Onward together!


Years Later, Some Oversight!

June 12, 2016

Back when this page was first started, NSLs—national security letters—were a big topic of conversation.  Secret, without accountability, they were a large part of what we saw as wrong with FISA and its implementation.  They are an integral part of the PATRIOT Act, which was passed hurridly in a time of fear, and we have called the repeal, or at least reform, of that misnamed legislation from the beginning.

Well, it seems as though others share our concerns, and thanks to Yahoo! for their publication of three of these after the wildly inappropriate gag orders were lifted.  Here is the story, from ActivistPost:
http://www.activistpost.com/2016/06/yahoo-exposed-fbi-tricks.html

The story quotes a Yahoo! representative as follows:  “The release of these documents and information regarding NSLs today is consistent with our commitment to share as much information as we legally can regarding government data requests. We believe there is value in making these documents available to the public to promote an informed discussion about the legal authorities available to law enforcement.

“Each NSL included a nondisclosure provision that prevented Yahoo from previously notifying its users or the public of their existence,” the company ominously stated.

And these NSLs are not uncommon; again quoting from the above article, “as of 2013, the Obama administration admitted an average of 60 per day were being issued. Alarmingly, in its latest transparency report, Apple claimed the number of “national security orders” — including NSLs — had doubled in just six months.”

I am not sure that I have any solutions to suggest—keep pushing for transparency, of course, and maybe check into the People’s Convention in Philadelphia before the Democratic Convention; they are developing a People’s Platform; some sort of reform might be a good suggestion.  Here is their Web site (full disclosure: I will be attending the convention and have worked with organizers before on this and other projects): https://thepeoplesrevolution.org/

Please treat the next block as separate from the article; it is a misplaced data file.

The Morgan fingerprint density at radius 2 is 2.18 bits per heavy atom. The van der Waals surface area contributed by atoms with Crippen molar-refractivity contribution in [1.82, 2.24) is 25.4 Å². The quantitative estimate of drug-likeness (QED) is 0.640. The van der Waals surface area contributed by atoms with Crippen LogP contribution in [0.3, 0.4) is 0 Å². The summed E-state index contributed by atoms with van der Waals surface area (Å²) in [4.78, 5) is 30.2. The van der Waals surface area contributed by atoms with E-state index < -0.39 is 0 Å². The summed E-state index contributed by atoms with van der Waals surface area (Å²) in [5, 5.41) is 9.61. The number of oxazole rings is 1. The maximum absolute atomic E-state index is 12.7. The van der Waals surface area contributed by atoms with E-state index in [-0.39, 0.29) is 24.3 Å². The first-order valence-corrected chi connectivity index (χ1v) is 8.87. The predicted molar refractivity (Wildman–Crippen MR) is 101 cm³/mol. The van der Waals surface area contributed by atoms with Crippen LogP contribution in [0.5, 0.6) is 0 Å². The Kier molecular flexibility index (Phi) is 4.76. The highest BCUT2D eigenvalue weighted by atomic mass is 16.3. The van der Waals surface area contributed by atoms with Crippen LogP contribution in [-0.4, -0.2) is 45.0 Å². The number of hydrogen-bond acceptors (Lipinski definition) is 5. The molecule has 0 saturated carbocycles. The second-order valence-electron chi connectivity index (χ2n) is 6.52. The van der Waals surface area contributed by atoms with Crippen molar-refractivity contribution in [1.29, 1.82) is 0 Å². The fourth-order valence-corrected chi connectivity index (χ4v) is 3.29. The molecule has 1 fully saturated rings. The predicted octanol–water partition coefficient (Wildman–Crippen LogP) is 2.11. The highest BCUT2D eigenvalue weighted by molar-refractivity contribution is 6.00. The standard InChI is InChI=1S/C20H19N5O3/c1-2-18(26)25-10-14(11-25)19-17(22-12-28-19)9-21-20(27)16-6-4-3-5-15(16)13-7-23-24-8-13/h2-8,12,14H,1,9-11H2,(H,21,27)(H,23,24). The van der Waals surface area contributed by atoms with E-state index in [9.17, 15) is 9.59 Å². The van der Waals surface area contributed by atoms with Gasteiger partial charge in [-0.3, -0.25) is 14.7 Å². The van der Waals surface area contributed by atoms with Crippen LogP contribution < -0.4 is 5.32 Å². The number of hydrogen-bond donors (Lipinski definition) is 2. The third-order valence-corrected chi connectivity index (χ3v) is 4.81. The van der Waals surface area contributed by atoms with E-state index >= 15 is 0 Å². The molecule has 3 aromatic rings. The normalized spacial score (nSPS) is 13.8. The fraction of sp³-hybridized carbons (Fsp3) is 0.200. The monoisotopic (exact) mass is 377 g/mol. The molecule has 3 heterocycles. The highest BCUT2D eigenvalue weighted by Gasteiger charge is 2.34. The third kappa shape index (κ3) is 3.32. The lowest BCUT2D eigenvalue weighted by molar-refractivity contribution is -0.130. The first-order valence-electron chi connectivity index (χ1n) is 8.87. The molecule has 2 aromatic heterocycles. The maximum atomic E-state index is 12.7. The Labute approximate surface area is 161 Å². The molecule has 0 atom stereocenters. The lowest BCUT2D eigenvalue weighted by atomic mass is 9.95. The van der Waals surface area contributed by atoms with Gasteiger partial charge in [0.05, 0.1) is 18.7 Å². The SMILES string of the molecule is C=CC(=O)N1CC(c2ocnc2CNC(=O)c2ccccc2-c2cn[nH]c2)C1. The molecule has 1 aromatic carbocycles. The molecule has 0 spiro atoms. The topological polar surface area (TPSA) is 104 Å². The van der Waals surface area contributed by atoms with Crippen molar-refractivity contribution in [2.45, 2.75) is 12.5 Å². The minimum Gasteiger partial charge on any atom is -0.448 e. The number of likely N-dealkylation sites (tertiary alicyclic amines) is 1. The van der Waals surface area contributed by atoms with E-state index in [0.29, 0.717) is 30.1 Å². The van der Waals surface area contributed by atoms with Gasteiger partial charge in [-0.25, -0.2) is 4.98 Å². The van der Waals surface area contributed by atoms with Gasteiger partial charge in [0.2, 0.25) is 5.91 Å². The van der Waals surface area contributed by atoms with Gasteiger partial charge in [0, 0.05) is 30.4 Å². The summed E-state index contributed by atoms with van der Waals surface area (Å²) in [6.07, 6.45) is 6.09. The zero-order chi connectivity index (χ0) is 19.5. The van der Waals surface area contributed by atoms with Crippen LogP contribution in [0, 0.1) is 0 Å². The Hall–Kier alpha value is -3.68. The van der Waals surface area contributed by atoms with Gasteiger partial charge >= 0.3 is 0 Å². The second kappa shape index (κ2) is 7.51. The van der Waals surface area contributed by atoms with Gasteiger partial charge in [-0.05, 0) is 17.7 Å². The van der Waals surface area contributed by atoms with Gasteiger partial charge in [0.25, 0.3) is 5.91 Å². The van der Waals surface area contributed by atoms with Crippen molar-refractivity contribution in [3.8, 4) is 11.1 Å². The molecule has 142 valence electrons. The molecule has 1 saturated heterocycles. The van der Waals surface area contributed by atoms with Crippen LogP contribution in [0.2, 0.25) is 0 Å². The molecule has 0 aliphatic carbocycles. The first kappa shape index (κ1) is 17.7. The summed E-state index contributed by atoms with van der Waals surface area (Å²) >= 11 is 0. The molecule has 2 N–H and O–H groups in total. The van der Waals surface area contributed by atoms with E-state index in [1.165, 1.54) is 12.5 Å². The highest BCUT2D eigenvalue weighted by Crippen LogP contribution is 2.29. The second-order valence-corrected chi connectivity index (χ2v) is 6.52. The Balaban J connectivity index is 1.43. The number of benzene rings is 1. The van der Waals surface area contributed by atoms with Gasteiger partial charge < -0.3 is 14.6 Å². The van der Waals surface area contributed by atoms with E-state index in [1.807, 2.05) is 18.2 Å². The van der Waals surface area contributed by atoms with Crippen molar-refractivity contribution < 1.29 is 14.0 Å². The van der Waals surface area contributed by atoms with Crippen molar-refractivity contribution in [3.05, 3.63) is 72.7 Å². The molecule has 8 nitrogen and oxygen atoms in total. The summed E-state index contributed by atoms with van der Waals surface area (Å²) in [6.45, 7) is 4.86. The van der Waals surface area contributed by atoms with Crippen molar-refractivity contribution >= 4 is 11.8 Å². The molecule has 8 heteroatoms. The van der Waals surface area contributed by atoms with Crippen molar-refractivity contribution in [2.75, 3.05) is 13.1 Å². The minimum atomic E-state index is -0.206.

Tell the USTR today: NO to the TPP!

January 13, 2016

#TPPIsTreason
We don’t need another such bad deal—NAFTA and CAFTA have done enough damage, and we are hearing the same unrealistic promises about the #TPP.
Today is the last day to tell the U.S. Trade Rep “hell, no!” (until 11:59 p.m.) They are specifically asking about effects on jobs and employment, but will accept comments on any issue with the TPP.
Read more and find the regulations.gov link (and links to more details) here: http://interoccupy.net/blog/tell-the-ustr-the-tpp-is-bad-for-jobs


Protect Our Encryption!

October 8, 2015

There is a petition on whitehouse.gov asking the president to support strong encryption: https://petitions.whitehouse.gov//petition/publicly-affirm-your-support-strong-encryption
This is an important issue for those who value their privacy, and is approximately 50% to the 100,000 goal needed for a presidentail response.
GetFISARight has a history with these petitions; in our first days, we joined with other groups to reach #5 in the Ideas for Change—scroll down (or use the month menu in the right column) to revisit our glory days—let’s do it again!
These issues still matter—maybe more than ever, with the TPP and related trade agreements being negotiated—so let’s do what we can to push this over the top by the Oct. 30 deadline!


Experts from broad coalition conduct briefing on bipartisan Surveillance State Repeal Act

March 25, 2015

My report from the briefing. Special bonus photo at the end, so read the whole thing.

Montgomery County Civil Rights Coalition

Rep. Mark Pocan, sponsor of the Surveillance State Repeal Act

As reported in ThinkProgress and elsewhere, experts from across the political spectrum convened in the Cannon House Office Building on Tuesday afternoon to strongly advocate the Surveillance State Repeal Act (SSRA) before an audience of press, public, and congressional staff.  The act, numbered HR1466, was released by Representatives Pocan (D-WI) and Massie (R-KY) last week; they are seeking additional co-sponsors in the House and a partner bill in the Senate.  In his own brief comments, Rep. Pocan pointed out “this isn’t just tinkering around the edges, this is a meaningful overhaul of the system.”

On hand to discuss the proposed legislation — and the urgent need for it — were Patrick Eddington (CATO Institute, former senior policy adviser to Rep. Rush Holt), Zack Malitz (CREDO Action), Shahid Buttar (Bill of Rights Defense Committee, BORDC), Norm Singleton (Campaign for Liberty), and…